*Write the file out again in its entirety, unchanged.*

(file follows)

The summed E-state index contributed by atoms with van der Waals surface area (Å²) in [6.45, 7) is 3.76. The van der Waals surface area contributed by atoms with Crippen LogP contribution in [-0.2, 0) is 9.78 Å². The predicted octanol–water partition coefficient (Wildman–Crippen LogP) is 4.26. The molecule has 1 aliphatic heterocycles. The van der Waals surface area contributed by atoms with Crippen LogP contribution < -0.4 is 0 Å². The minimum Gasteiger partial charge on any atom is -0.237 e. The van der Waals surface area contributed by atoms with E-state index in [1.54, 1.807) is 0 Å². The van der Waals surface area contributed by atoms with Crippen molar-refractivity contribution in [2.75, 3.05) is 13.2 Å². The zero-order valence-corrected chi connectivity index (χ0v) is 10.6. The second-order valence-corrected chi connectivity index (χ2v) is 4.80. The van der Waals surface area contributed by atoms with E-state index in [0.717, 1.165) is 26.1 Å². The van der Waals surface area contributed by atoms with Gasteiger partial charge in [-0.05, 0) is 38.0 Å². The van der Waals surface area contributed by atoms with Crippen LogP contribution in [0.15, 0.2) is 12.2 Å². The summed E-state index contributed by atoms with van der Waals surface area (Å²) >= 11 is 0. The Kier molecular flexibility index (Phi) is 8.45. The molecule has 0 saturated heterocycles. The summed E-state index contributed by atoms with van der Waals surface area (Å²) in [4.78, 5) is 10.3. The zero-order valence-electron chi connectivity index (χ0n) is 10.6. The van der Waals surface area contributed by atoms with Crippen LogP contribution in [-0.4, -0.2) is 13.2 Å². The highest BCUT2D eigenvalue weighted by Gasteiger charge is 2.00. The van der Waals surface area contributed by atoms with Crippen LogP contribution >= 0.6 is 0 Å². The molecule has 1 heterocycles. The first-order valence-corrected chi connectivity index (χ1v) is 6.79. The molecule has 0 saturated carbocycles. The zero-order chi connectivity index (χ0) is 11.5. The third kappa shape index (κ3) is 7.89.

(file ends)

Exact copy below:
The summed E-state index contributed by atoms with van der Waals surface area (Å²) in [6.45, 7) is 3.76. The van der Waals surface area contributed by atoms with Crippen LogP contribution in [-0.2, 0) is 9.78 Å². The predicted octanol–water partition coefficient (Wildman–Crippen LogP) is 4.26. The molecule has 1 aliphatic heterocycles. The van der Waals surface area contributed by atoms with Crippen LogP contribution < -0.4 is 0 Å². The minimum Gasteiger partial charge on any atom is -0.237 e. The van der Waals surface area contributed by atoms with E-state index in [1.54, 1.807) is 0 Å². The van der Waals surface area contributed by atoms with Crippen molar-refractivity contribution in [2.75, 3.05) is 13.2 Å². The zero-order valence-corrected chi connectivity index (χ0v) is 10.6. The second-order valence-corrected chi connectivity index (χ2v) is 4.80. The van der Waals surface area contributed by atoms with E-state index in [0.717, 1.165) is 26.1 Å². The van der Waals surface area contributed by atoms with Gasteiger partial charge in [-0.05, 0) is 38.0 Å². The van der Waals surface area contributed by atoms with Crippen LogP contribution in [0.15, 0.2) is 12.2 Å². The summed E-state index contributed by atoms with van der Waals surface area (Å²) >= 11 is 0. The Kier molecular flexibility index (Phi) is 8.45. The molecule has 0 saturated heterocycles. The summed E-state index contributed by atoms with van der Waals surface area (Å²) in [4.78, 5) is 10.3. The zero-order valence-electron chi connectivity index (χ0n) is 10.6. The van der Waals surface area contributed by atoms with Crippen LogP contribution in [-0.4, -0.2) is 13.2 Å². The highest BCUT2D eigenvalue weighted by Gasteiger charge is 2.00. The van der Waals surface area contributed by atoms with Crippen LogP contribution >= 0.6 is 0 Å². The molecule has 1 heterocycles. The first-order valence-corrected chi connectivity index (χ1v) is 6.79. The molecule has 0 saturated carbocycles. The zero-order chi connectivity index (χ0) is 11.5. The third kappa shape index (κ3) is 7.89.